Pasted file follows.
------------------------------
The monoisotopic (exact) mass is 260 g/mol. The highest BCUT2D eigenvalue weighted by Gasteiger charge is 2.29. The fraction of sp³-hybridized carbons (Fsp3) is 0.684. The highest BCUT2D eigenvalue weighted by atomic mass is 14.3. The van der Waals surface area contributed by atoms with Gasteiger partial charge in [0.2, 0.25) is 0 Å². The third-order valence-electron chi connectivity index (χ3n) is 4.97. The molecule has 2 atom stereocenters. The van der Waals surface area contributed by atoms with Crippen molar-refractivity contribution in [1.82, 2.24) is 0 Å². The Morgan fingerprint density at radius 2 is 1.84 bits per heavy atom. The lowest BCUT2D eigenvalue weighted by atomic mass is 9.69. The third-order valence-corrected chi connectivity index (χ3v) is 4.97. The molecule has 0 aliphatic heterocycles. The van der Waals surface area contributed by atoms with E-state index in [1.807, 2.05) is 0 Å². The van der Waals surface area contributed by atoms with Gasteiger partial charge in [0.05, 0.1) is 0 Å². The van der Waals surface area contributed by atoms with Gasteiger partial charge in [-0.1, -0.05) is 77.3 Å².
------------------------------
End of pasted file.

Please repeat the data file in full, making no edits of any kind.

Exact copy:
The monoisotopic (exact) mass is 260 g/mol. The highest BCUT2D eigenvalue weighted by Gasteiger charge is 2.29. The fraction of sp³-hybridized carbons (Fsp3) is 0.684. The highest BCUT2D eigenvalue weighted by atomic mass is 14.3. The van der Waals surface area contributed by atoms with Gasteiger partial charge in [0.2, 0.25) is 0 Å². The third-order valence-electron chi connectivity index (χ3n) is 4.97. The molecule has 2 atom stereocenters. The van der Waals surface area contributed by atoms with Crippen molar-refractivity contribution in [1.82, 2.24) is 0 Å². The Morgan fingerprint density at radius 2 is 1.84 bits per heavy atom. The lowest BCUT2D eigenvalue weighted by atomic mass is 9.69. The third-order valence-corrected chi connectivity index (χ3v) is 4.97. The molecule has 0 aliphatic heterocycles. The van der Waals surface area contributed by atoms with E-state index in [1.807, 2.05) is 0 Å². The van der Waals surface area contributed by atoms with Gasteiger partial charge in [0.05, 0.1) is 0 Å². The van der Waals surface area contributed by atoms with Gasteiger partial charge in [-0.1, -0.05) is 77.3 Å².